Law enforcers’ data
Based on records of Cebu’s law enforcement units released last June, at least 195 drug suspects in the Central Visayas region were killed in alleged shootouts with law enforcers since July 2016, when President Rodrigo Duterte launched the relentless war against drugs.
At least 213 others were gunned down by still unknown assailants — all in a span of two years.
On the other hand, at least 13,050 drug suspects were arrested in the region, while some 108,742 drug users and pushers surrendered to authorities at the onset of Oplan Tokhang (toktok hangyo), a police door-to-door anti-drug campaign where suspects are asked to surrender and sign documents renouncing their involvement in illegal drugs, either as a user or a peddler.
Law enforcement agencies in the region seized a total of 100,148 grams of shabu valued at P801.2 million based on the street price of P8,000 per gram.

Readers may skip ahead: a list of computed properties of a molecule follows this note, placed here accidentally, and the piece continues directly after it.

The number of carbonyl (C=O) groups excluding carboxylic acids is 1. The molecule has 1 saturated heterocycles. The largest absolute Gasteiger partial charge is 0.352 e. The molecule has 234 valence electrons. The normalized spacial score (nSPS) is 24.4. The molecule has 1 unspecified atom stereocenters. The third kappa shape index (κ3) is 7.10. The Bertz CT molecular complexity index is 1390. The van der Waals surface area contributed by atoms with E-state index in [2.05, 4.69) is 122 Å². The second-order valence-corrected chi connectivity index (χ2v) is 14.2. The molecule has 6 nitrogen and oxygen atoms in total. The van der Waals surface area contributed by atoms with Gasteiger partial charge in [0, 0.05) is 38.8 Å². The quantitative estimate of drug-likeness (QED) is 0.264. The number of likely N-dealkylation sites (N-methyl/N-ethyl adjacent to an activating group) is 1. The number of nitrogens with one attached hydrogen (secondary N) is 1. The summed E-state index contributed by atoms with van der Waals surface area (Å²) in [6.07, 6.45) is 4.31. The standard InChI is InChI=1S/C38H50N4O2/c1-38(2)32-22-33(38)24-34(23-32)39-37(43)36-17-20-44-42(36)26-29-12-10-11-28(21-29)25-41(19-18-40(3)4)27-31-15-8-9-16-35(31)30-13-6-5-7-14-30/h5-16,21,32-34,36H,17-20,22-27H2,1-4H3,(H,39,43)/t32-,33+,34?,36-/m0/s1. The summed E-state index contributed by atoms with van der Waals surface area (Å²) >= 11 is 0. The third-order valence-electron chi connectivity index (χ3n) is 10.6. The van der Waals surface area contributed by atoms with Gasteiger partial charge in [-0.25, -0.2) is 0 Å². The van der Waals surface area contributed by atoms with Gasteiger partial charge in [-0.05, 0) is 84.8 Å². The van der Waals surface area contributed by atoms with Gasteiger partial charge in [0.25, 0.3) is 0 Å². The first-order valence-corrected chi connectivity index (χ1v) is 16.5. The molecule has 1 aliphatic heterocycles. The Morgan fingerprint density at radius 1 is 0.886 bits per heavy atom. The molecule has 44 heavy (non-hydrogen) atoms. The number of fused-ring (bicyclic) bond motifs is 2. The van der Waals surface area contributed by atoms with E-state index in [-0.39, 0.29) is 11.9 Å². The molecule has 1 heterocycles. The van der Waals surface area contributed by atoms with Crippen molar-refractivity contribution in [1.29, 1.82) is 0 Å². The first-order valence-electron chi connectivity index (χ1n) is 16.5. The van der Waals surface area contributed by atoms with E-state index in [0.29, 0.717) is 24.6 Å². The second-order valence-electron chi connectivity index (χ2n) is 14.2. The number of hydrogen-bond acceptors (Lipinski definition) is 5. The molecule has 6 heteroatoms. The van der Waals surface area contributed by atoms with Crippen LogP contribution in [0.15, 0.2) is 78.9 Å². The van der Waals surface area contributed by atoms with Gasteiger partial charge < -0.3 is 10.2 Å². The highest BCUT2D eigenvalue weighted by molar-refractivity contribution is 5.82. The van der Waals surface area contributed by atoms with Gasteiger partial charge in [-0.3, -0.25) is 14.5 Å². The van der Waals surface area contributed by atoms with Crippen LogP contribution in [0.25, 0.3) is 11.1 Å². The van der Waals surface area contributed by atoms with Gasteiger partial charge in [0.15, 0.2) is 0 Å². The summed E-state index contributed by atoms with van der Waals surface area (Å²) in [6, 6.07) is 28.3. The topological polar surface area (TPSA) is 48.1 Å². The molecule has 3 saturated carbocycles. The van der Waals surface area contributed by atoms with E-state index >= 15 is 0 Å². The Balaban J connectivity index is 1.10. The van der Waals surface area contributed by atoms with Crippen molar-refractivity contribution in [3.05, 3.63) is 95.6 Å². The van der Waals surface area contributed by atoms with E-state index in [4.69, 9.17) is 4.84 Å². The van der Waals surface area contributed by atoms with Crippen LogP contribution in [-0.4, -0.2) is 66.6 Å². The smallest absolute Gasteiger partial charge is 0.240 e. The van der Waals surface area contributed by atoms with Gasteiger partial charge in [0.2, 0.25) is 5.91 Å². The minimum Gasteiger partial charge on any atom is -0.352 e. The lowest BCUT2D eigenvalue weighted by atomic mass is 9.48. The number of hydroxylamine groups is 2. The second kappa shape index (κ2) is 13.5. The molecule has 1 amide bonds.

Since then, the Central Visayas’ police has refused to release figures about its war on drugs to the media.
Chief Supt. Debold Sinas, the director of the Police Regional Office in Central Visayas (PRO-7), said journalists who wanted to secure data from them must first ask the permission of its officials in Camp Crame.
The same policy was also applied to CHR-7, which has vainly been seeking records of the police’s anti-drug operations in the region.
Third in killings
A study released by the Ateneo de Manila University and De La Salle University showed that at least 5,021 drug suspects were killed in police operations and unknown assailants across the country in the first 16 months of President Duterte.
Metro Manila was in the top hotspot, accounting for 2,000 deaths; followed by Bulacan, at 644; and Cebu, with 383.